Ben Roethlisberger: Soul Searching In Steelers Nation

Todd FlemingAnalyst IMarch 14, 2010

MIAMI - JANUARY 03:  Quarterback Ben Roethlisberger #7 of the Pittsburgh Steelers walks back to the huddle after injuring his shoulder in the fourth quarter against the Miami Dolphins at Land Shark Stadium on January 3, 2010 in Miami, Florida. The Steelers defeated the Dolphins 30-24.  (Photo by Doug Benc/Getty Images)
Doug Benc/Getty Images

What’s more important, winning championships or having a high character team?

One hopes that the two mesh nicely together, but what is the right answer when you have to overlook serious character flaws to field a championship team? 

Is it then worth it?

I’ve seen a lot of comments saying that Ben Roethlisberger should settle out of court and move on. There is plenty of wisdom in that for him.

But at what point do we as the fan base refuse to move on?

He’s not being accused of a minor misdemeanor here. We are not talking jaywalking. In both cases, he is being accused of serious criminal activity—one of the worst imaginable crimes and also one of the hardest to prosecute.

As plenty of people have pointed out, we don’t know exactly what happened. But this sounds bad. When Roethlisberger has to resort to the “she fell” defense, we have plenty of cause for concern.

His initial story sounded absurd. And if he appears guilty this time, what about the last case? It certainly shines a whole new light on it. I read the complaint in that case, and it wasn’t pretty.

For years, many of us Steelers fans have taken pride in the team’s high character reputation. Are we ready to give that up for the hopes of another Super Bowl ring?

As the Rooneys have parted company over the years with several players with serious character issues, I’ve cheered their willingness to do it. I saw it as a point of pride. There was every other team’s way, and then there was the Rooney way.

But it is much easier to let a marginal wide receiver like Cedric Wilson go than to cut ties with one of the best quarterbacks in football, a guy with hall of fame talent.

This has got to be an agonizing situation for Dan Rooney and the ownership team.

I’d be willing to bet that some of Roethlisberger’s fans who are rushing to defend him weren’t half as charitable when Ray Lewis and Kobe Bryant got into trouble. That’s understandable. He’s our guy.

But, at some point, some serious soul searching becomes the order of the day. Are we willing to watch Roethlisberger lead a different team to the Super Bowl? It may come to that.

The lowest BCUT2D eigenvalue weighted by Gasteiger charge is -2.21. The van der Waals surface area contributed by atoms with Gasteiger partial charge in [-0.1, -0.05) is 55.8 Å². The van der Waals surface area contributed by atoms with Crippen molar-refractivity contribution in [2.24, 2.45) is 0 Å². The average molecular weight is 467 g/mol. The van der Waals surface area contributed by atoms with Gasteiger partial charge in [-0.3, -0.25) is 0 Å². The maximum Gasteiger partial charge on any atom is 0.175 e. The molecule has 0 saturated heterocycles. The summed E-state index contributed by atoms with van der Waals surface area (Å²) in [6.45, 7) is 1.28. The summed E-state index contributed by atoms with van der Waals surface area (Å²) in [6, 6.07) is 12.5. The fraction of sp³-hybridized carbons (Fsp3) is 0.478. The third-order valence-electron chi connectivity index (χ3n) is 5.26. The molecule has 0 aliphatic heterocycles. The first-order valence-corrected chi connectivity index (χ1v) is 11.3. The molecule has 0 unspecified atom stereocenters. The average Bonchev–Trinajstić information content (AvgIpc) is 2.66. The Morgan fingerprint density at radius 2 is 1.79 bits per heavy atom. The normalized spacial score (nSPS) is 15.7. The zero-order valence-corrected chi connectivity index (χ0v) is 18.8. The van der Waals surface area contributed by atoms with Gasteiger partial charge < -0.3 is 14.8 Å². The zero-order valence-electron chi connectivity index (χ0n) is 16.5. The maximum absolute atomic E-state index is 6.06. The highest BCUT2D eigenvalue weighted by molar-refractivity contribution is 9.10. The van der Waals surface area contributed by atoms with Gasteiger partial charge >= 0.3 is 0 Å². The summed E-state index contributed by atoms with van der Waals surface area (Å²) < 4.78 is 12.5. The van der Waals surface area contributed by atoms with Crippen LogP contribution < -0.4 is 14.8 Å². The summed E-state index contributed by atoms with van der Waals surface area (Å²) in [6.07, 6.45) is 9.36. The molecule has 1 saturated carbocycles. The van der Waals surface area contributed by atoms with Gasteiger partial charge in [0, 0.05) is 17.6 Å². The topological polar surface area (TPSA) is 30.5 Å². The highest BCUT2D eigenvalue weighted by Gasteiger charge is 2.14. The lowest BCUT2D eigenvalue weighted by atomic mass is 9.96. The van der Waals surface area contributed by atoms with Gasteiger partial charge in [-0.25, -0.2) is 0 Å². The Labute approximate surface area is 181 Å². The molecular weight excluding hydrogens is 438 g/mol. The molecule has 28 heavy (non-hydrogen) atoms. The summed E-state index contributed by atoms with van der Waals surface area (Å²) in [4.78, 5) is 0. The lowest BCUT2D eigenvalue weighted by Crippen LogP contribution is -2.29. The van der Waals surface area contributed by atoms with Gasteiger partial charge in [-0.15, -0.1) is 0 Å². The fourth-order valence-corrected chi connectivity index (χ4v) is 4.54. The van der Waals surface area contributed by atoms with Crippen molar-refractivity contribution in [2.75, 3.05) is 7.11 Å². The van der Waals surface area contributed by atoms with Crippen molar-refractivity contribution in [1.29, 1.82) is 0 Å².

The Steelers have cut ties with very good players before who have gotten themselves into trouble. Barry Foster was still a superb runner when they cut ties with him, and Plaxico Burress was one of the top five wide receivers in the league when they chose to not resign him.

I have to think Roethlisberger is starting to wear out his welcome, even with two Lombardi trophies to his name.

I don’t know how this will play out. I suspect Roethlisberger will probably weather this storm with an out of court settlement and return to the field this year. But, that is far from a given. If it does go to trial, he may very well have a losing hand based on what’s come out so far.

Regardless, I’ve lost faith in his character and that is the biggest disappointment for me.

I will never again wear my Roethlisberger jersey, nor will I look at him quite the same way.

At the very least, Roethlisberger is guilty of highly questionable conduct and terrible judgment. At worst, he is guilty of committing heinous crimes, probably on many occasions.

And I’m not a Roethlisberger hater.

Nobody cheered louder when he was drafted, and I still believe him to be among the top three quarterbacks in the league, maybe even the top two.

Remove the off-field issues from the equation, and I’d far rather have him running the offense than even Peyton Manning.

But if he actually is guilty of doing what he has now been accused twice of doing, I’d rather he not be the quarterback of our Steelers, even if it means we end up with a quarterback who combines the decision making of Kordell Stewart and the athleticism of Kent Graham.

Frankly, if the Rooneys did choose to cut ties with him now based on his poor decisions and character flaws, I would support that decision—even if it sets the team back a decade on the field.

And make no mistake, it would set the team back plenty.